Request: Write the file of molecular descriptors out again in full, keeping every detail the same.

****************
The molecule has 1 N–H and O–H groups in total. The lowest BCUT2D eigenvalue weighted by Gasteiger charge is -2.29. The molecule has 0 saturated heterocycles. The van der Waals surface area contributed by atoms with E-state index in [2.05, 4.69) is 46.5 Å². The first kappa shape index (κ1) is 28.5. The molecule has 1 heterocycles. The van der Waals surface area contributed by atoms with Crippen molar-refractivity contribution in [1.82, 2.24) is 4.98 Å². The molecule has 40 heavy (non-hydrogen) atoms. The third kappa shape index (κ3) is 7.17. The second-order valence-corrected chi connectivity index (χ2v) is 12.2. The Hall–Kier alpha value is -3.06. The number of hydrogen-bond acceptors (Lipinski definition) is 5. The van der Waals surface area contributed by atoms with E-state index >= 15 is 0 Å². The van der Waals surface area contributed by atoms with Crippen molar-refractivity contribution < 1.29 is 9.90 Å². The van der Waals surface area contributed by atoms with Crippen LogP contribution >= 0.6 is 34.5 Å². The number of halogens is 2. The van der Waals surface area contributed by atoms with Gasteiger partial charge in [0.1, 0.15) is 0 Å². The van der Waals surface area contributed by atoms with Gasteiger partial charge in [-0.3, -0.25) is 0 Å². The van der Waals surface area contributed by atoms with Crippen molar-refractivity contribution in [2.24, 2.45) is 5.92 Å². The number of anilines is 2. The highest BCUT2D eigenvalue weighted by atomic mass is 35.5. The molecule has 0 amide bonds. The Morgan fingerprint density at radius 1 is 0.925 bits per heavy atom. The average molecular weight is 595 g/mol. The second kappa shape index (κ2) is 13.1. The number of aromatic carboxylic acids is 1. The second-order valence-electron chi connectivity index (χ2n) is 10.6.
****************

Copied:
The molecule has 1 N–H and O–H groups in total. The lowest BCUT2D eigenvalue weighted by Gasteiger charge is -2.29. The molecule has 0 saturated heterocycles. The van der Waals surface area contributed by atoms with E-state index in [2.05, 4.69) is 46.5 Å². The first kappa shape index (κ1) is 28.5. The molecule has 1 heterocycles. The van der Waals surface area contributed by atoms with Crippen molar-refractivity contribution in [1.82, 2.24) is 4.98 Å². The molecule has 40 heavy (non-hydrogen) atoms. The third kappa shape index (κ3) is 7.17. The second-order valence-corrected chi connectivity index (χ2v) is 12.2. The Hall–Kier alpha value is -3.06. The number of hydrogen-bond acceptors (Lipinski definition) is 5. The van der Waals surface area contributed by atoms with E-state index >= 15 is 0 Å². The van der Waals surface area contributed by atoms with Crippen molar-refractivity contribution < 1.29 is 9.90 Å². The van der Waals surface area contributed by atoms with Crippen LogP contribution >= 0.6 is 34.5 Å². The number of halogens is 2. The van der Waals surface area contributed by atoms with Gasteiger partial charge in [0.1, 0.15) is 0 Å². The van der Waals surface area contributed by atoms with Gasteiger partial charge in [-0.3, -0.25) is 0 Å². The van der Waals surface area contributed by atoms with Crippen molar-refractivity contribution in [2.24, 2.45) is 5.92 Å². The number of anilines is 2. The highest BCUT2D eigenvalue weighted by atomic mass is 35.5. The molecule has 0 amide bonds. The Morgan fingerprint density at radius 1 is 0.925 bits per heavy atom. The average molecular weight is 595 g/mol. The second kappa shape index (κ2) is 13.1. The number of aromatic carboxylic acids is 1. The second-order valence-electron chi connectivity index (χ2n) is 10.6.